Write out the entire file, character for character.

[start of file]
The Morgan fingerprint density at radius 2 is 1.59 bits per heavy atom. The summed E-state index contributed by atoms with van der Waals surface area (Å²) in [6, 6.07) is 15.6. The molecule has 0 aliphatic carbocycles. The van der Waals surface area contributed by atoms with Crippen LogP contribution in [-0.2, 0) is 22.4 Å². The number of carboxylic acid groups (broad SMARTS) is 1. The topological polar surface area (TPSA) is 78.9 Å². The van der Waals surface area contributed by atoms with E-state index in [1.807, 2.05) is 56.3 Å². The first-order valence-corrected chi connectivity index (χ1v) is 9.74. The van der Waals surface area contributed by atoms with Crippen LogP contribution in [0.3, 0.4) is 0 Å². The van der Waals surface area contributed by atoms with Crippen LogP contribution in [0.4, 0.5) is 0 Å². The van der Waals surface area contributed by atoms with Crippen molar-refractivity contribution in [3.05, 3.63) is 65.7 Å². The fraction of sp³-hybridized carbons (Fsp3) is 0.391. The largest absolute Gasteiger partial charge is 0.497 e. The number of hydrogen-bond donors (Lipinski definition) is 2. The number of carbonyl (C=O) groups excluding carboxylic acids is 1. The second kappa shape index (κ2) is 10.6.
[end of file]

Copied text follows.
The Morgan fingerprint density at radius 2 is 1.59 bits per heavy atom. The summed E-state index contributed by atoms with van der Waals surface area (Å²) in [6, 6.07) is 15.6. The molecule has 0 aliphatic carbocycles. The van der Waals surface area contributed by atoms with Crippen LogP contribution in [-0.2, 0) is 22.4 Å². The number of carboxylic acid groups (broad SMARTS) is 1. The topological polar surface area (TPSA) is 78.9 Å². The van der Waals surface area contributed by atoms with E-state index in [1.807, 2.05) is 56.3 Å². The first-order valence-corrected chi connectivity index (χ1v) is 9.74. The van der Waals surface area contributed by atoms with Crippen LogP contribution in [0.3, 0.4) is 0 Å². The van der Waals surface area contributed by atoms with Crippen LogP contribution in [0.4, 0.5) is 0 Å². The van der Waals surface area contributed by atoms with Crippen molar-refractivity contribution in [3.05, 3.63) is 65.7 Å². The fraction of sp³-hybridized carbons (Fsp3) is 0.391. The largest absolute Gasteiger partial charge is 0.497 e. The number of hydrogen-bond donors (Lipinski definition) is 2. The number of carbonyl (C=O) groups excluding carboxylic acids is 1. The second kappa shape index (κ2) is 10.6.